Treaty Hunting Rights FAQ
What is a treaty?
A treaty is a constitutionally recognized contract between sovereign nations. These legally binding contracts are protected under the U.S. Constitution, which states that they are the “supreme law of the land.”
Why did the federal government sign treaties with the tribes in Washington?
In the mid-1850s, the federal government wanted to make the Washington Territory a state. The federal government determined that the tribes were sovereign nations with title to the land. The United States government approached individual tribes, in the same manner that it would approach another sovereign nation, and negotiated treaties to acquire the lands held by the tribes.
What did the treaties say about hunting?
Under the terms of the treaties, the tribes ceded millions of acres of land to the federal government. However, the tribes retained certain rights that would enable them to provide for themselves. Among these reserved rights was the “privilege of hunting on open and unclaimed lands.” The Washington State Supreme Court has ruled that there is no legal distinction between a tribal “right” or “privilege” regarding hunting.
What are “open and unclaimed lands”?
That treaty term has not been clearly defined. Federal courts have ruled, however, that certain public lands (such as National Forests) not set aside for uses incompatible with hunting can be considered open and unclaimed.
What does hunting mean to Indian Tribes?
Indian tribes allow their members to hunt to meet their ceremonial and sustenance needs. All tribes prohibit hunting for commercial purposes. Deer and elk meat are elements of feasts that are part of tribal ceremonies and other cultural events such as potlatches, funerals and naming ceremonies. These occur throughout the year. Tribes harvest only a small number of animals for ceremonial purposes. Tribes also depend on hunting to feed themselves. On some reservations unemployment reaches 80 percent. Indians hunt after the fall fishing season to provide food for their families. Deer, elk and other species provide important nutrition.
Why don’t tribal members have the same seasons and bag limits as other citizens?
As sovereign governments, the tribes exercise their right to set regulations that may be different from those established by the state Fish and Wildlife Commission. The tribes set seasons based on the needs of their hunters, and take into prime consideration the ability of the resource to support harvest.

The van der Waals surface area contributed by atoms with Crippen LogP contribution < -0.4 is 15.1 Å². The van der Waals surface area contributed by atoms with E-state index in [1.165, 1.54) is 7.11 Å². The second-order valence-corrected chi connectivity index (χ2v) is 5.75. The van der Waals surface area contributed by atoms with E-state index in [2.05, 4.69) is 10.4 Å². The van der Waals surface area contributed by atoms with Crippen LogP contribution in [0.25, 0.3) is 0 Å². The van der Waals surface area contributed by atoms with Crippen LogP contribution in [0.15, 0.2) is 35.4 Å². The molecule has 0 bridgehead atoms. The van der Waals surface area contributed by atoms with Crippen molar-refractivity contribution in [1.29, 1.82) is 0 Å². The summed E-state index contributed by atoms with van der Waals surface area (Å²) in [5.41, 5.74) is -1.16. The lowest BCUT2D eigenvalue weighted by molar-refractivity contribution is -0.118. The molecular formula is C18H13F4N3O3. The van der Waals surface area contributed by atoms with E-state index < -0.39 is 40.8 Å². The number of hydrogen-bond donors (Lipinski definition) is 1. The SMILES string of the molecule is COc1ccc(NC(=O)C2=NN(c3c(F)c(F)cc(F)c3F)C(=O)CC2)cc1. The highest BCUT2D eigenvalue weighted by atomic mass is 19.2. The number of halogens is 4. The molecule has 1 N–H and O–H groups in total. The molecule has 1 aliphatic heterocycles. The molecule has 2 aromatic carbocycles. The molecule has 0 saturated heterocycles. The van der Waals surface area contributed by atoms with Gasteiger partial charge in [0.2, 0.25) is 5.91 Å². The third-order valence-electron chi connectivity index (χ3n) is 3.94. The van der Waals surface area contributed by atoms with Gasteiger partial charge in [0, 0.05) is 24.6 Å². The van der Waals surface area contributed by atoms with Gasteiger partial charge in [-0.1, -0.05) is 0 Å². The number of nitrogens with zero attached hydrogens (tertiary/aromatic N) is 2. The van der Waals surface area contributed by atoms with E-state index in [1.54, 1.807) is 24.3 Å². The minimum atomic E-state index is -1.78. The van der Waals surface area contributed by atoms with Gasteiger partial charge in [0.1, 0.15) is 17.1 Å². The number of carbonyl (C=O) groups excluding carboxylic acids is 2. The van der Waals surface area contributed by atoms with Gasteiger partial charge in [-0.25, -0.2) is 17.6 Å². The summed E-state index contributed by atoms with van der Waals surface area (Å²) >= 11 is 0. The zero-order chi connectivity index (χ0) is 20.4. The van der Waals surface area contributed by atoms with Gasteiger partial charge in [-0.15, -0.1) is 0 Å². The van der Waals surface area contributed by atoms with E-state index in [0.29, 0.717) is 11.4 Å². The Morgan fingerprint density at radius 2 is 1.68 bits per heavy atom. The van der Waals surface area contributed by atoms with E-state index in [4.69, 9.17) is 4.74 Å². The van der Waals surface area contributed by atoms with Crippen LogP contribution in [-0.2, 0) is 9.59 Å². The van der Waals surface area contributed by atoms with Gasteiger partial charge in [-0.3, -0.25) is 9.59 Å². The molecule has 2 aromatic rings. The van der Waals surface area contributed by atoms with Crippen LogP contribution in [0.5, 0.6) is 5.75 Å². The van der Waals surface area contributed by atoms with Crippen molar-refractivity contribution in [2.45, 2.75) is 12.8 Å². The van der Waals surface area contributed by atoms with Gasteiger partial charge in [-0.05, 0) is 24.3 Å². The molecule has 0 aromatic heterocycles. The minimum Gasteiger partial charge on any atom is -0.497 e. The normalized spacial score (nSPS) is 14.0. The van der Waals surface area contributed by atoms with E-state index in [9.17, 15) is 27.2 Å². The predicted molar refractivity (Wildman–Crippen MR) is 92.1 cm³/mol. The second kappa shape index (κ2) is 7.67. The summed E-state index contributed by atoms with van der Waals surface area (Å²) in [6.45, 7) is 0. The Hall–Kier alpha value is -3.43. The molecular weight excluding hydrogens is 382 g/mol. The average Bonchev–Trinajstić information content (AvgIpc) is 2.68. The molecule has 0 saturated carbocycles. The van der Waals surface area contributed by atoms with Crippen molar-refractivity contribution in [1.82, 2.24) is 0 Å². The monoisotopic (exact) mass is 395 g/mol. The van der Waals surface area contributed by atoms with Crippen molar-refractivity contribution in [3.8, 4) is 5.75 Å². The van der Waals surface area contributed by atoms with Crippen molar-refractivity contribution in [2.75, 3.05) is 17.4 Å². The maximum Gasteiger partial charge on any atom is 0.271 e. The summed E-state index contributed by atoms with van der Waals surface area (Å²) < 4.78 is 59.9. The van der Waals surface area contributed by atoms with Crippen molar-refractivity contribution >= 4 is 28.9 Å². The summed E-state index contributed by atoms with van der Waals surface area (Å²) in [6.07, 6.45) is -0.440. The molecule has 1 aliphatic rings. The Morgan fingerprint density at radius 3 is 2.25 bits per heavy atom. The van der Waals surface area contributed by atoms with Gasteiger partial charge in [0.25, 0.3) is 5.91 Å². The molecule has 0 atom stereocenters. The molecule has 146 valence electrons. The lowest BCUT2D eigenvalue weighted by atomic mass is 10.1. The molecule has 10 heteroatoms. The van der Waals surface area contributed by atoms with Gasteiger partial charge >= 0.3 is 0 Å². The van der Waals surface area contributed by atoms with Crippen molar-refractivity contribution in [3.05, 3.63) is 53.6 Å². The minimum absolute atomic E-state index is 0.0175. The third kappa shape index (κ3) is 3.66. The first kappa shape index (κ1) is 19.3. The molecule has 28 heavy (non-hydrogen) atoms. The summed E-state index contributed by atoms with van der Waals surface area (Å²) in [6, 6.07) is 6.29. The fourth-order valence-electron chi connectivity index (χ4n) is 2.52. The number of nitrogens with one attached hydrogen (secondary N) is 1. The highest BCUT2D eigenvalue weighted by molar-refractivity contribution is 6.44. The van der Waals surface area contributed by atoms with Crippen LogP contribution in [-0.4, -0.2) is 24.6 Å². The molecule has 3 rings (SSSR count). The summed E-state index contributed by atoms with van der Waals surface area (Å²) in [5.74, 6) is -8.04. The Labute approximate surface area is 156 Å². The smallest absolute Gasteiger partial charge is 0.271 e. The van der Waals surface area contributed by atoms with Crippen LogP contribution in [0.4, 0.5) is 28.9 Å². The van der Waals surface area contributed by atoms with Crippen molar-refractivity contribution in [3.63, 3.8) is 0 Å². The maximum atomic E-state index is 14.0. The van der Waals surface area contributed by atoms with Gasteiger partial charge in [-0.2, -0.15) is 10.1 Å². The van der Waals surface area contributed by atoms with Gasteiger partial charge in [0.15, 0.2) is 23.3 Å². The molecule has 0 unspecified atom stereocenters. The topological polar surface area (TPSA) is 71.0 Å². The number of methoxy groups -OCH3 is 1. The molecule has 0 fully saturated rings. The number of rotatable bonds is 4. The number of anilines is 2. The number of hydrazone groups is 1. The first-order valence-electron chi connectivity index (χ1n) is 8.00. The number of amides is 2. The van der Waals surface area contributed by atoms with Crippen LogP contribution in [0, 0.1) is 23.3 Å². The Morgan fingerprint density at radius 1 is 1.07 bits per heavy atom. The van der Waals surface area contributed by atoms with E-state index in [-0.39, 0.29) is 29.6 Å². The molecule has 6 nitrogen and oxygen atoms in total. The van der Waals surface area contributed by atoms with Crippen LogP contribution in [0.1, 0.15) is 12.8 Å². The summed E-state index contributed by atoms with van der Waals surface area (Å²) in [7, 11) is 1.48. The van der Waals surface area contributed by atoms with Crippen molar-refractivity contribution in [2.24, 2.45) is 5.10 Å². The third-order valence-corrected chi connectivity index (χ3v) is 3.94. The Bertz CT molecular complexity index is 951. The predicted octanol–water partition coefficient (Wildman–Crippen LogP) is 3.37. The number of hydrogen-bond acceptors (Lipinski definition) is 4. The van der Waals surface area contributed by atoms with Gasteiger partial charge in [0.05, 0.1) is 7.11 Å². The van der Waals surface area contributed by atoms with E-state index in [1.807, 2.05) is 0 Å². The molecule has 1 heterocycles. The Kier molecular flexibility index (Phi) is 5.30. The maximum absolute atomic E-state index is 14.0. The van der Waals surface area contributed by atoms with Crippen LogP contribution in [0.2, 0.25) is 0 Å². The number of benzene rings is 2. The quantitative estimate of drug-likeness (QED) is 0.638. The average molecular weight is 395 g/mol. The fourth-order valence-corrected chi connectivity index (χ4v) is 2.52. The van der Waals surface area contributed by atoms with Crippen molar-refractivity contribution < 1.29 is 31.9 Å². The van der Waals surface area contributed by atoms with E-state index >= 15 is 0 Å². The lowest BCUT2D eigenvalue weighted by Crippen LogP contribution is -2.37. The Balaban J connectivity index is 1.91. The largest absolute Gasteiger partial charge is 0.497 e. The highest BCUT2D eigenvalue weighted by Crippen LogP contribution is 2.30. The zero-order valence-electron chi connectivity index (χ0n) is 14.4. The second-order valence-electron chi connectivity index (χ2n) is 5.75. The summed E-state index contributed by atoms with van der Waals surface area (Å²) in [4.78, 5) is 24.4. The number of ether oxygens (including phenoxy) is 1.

Most tribal hunters do not hunt only for themselves. The culture of tribes in Western Washington is based on extended family relationships of grandparents, parents, aunts, uncles, cousins and other relatives. A tribal hunter usually shares his game with several families. Many tribes issue a “Designated Hunter” permit to allow a tribal hunter to harvest an animal for an elder or family who cannot provide for themselves.
How are tribal hunters regulated?
Each tribe develops its own hunting ordinances and regulations governing tribal members. Regulations, including seasons and bag limits, may vary from tribe to tribe. All tribal hunters are licensed by their tribe. If a tribal hunter is found to be in violation of tribal regulations he is cited to appear in tribal court. Penalties include fines and loss of hunting privileges. Many tribes have hunting regulations that are virtually identical to those set forth by the state Department of Fish and Wildlife, such as minimum caliber requirements and safety regulations.
Are tribal hunters overharvesting the deer and elk resources?
No. Tribal hunters harvest about 2 percent of the harvestable population of deer and elk. According to Washington Department of Fish and Wildlife statistics for 2012, non-Indian hunters took approximately 29,154 deer; treaty tribal hunters harvested about 495. In that same period, non-Indian hunters took about 7,236 elk; treaty tribal hunters harvested about 365.
Most elk herds in Washington are healthy. Loss of habitat poses a far bigger threat to the health of elk herds in the state than the small number of tribal hunters.
How are the tribes working with the state Department of Fish and Wildlife and others to protect and manage wildlife resources?
The tribes want to work with the state Department of Fish and Wildlife. The state and tribes have held a series of meetings to share information and discuss management and enforcement needs. More meetings are planned. Tribes participate in a variety of cooperative programs, such as population surveys and habitat enhancement projects that aid wildlife management.